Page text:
Deferred Compensation Plan From A Bankrupt Business Funded By A Rabbi Trust – What Could Be Right? Hint: it’s not 409A

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Like many restaurant chains, Ruby Tuesday has been devastated by dining restrictions imposed in light of the COVID-19 pandemic. Ruby Tuesday filed for receivership under Chapter 11 of the Bankruptcy Code in October 2020, In re RTI Holding Company LLC, United States Bankruptcy Court for the District of Delaware, 2020.

Ineligible plans

The Company has maintained three unqualified plans, including a Supplementary Executive Retirement Plan (SERP) and a Deferred Compensation Plan (the DCP) (collectively the “Plans”). The company also maintained a funded rabbi trust with more than $ 25 million in life insurance contracts on some of the plan participants. Apparently, the company had ordered the Rabbi Trustee to cease payments to plan members effective August 1, 2020. The company did not provide any explanation to plan members. Immediately after filing for bankruptcy, the company filed for an order allowing the company to exercise its ownership rights over the assets held in the rabbi trust. An ad hoc group of Plan members filed an objection to the Company’s motion, resulting in this litigation.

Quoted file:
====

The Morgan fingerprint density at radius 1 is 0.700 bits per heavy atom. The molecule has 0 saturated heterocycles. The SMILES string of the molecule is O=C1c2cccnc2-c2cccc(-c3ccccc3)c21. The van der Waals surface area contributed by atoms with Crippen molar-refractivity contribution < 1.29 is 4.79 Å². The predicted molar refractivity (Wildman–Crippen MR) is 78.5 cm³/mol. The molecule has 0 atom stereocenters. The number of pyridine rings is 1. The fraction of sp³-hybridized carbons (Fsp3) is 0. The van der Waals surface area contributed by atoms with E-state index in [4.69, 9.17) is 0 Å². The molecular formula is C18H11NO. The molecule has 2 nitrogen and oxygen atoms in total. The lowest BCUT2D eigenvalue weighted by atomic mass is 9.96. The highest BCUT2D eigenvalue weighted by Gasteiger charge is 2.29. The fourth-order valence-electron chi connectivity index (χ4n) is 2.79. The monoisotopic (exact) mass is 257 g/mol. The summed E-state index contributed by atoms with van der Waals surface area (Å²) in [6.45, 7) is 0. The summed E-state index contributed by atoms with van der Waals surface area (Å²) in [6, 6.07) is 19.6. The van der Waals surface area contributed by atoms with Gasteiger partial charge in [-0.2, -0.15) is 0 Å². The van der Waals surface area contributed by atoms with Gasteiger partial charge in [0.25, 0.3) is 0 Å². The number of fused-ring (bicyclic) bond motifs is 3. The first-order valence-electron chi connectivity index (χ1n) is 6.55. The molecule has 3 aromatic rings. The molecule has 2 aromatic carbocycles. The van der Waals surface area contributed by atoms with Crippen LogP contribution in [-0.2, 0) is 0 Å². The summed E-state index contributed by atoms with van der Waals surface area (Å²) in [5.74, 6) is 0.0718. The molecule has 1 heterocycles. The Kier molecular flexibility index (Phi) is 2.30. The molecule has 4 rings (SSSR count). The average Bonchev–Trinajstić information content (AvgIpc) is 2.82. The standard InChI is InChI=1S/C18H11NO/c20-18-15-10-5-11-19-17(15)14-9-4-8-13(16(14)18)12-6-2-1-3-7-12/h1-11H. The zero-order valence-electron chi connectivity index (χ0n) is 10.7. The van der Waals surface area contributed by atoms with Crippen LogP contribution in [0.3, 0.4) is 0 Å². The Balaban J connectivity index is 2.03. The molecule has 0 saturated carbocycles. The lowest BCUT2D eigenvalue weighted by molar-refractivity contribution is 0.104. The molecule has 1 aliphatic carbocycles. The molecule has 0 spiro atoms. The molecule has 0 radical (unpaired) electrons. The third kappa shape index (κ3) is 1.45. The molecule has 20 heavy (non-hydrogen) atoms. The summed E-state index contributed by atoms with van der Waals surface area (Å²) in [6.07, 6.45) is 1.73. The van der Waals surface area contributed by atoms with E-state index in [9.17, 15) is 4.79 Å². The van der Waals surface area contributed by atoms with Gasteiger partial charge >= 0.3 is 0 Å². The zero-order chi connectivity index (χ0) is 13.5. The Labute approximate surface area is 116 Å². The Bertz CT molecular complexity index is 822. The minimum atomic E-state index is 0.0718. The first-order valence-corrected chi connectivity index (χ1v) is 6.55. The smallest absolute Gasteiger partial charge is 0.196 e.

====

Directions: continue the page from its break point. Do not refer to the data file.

Like all rabbinical trusts, this one explicitly provided that “the assets of the fund shall be treated as general assets of the plan sponsor and will remain subject to the claims of general creditors of the plan sponsor under applicable state and federal laws.” The trust also provided that “upon receipt of written notice from the board of directors of the corporation of the” insolvency “of the corporation (as defined in the trust),” the trustee will suspend all other payments to participants. or to their beneficiaries and will hold the trust assets for the benefit of the creditors of the plan sponsor as ordered by a court of competent jurisdiction.